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Southwest's Airfare Sale Not the Usual Big Bargain

Southwest's Airfare Sale Not the Usual Big Bargain

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Roger Yu | USA Today

Airfares are starting to inch back up, signs indicate, even on the prices of tickets on sale.

Southwest, the nation’s leader in low-cost flying, this week introduced a sale on fares with prices on some routes higher than the lowest fares customers have come to expect.

They included a $118 round trip between Phoenix and San Diego and $296 between Baltimore and Los Angeles.

While “not really that bad,” Tom Parsons of says, the fares are higher than the historical range of Southwest’s sale prices.

Southwest traditionally has set the floor on coast-to-coast fares that are on sale at $99 one way and $198 round trip. The airline’s website now lists new coast-to-coast bottom fares at $149 and $298, respectively.

Frontier and AirTran, Southwest’s low-cost competitors, have also increased sale fares on some routes by $10 each way.

Parsons says the days of rock-bottom fares appear to have ended.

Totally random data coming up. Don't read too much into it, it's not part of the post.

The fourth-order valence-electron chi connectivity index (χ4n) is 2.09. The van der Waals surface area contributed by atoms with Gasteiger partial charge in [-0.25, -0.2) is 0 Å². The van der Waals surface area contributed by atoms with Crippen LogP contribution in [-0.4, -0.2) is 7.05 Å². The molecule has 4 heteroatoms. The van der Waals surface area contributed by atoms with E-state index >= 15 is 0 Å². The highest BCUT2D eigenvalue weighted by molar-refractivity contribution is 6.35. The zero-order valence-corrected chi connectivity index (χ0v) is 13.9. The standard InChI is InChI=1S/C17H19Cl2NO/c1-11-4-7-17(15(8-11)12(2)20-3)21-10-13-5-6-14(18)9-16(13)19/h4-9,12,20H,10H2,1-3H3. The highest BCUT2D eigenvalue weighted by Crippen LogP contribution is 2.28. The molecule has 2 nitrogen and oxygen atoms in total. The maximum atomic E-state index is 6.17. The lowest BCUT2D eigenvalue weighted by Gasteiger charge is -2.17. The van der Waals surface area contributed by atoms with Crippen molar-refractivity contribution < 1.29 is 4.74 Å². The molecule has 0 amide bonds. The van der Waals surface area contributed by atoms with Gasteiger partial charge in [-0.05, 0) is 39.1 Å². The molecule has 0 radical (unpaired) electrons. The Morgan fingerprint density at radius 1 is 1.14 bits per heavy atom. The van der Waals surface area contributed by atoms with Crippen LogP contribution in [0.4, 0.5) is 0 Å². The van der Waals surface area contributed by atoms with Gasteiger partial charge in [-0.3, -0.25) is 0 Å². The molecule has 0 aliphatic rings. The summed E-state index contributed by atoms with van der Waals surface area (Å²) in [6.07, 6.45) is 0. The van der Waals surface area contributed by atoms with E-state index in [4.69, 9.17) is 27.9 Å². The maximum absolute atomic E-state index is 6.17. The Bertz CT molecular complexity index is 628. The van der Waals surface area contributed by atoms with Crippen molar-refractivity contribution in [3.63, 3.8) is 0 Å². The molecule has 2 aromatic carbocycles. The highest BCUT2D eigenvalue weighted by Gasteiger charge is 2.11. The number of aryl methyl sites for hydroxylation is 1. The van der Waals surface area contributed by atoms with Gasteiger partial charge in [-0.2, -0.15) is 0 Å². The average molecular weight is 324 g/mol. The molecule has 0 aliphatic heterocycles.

“The writing is on the wall,” says Parsons, whose website monitors prices. “We had nine months of great travel bargains in 2009. Air travelers will be paying much more (in 2010) than they did in early 2009, as much as 50% more.”

Travel website Travelocity also has detected signs that fares are no longer dropping.

Fares booked for fall travel in mid-September were 14% lower than a year ago – down from the 15% year-over-year drop in fares in July, Travelocity’s bookings show.

Genevieve Brown of Travelocity says indications are that “prices are stabilizing.”

Many Southwest fares remain lower than the current discounts being offered. But the new fare sale is a far cry from some of the deep discounts offered over the summer.

In July, Southwest lowered fares to $30 for short-haul flights and coast-to-coast flights $80 each way.

Behind stable or higher fares: Airlines say they’re starting to see the prospect of an increase in demand for travel at the same time they’re cutting supply by offering fewer seats to cut costs.

North American carriers saw international travel demand fall 2.5% from a year ago compared with a 3.2% year-over-year decline in July, according to the International Air Transport Association. At the same time, airlines scheduled 6% fewer seats on domestic flights in August compared with a year ago, according to OAG-The Official Airline Guide OAG. © Copyright 2009 USA TODAY, a division of Gannett Co. Inc. <>

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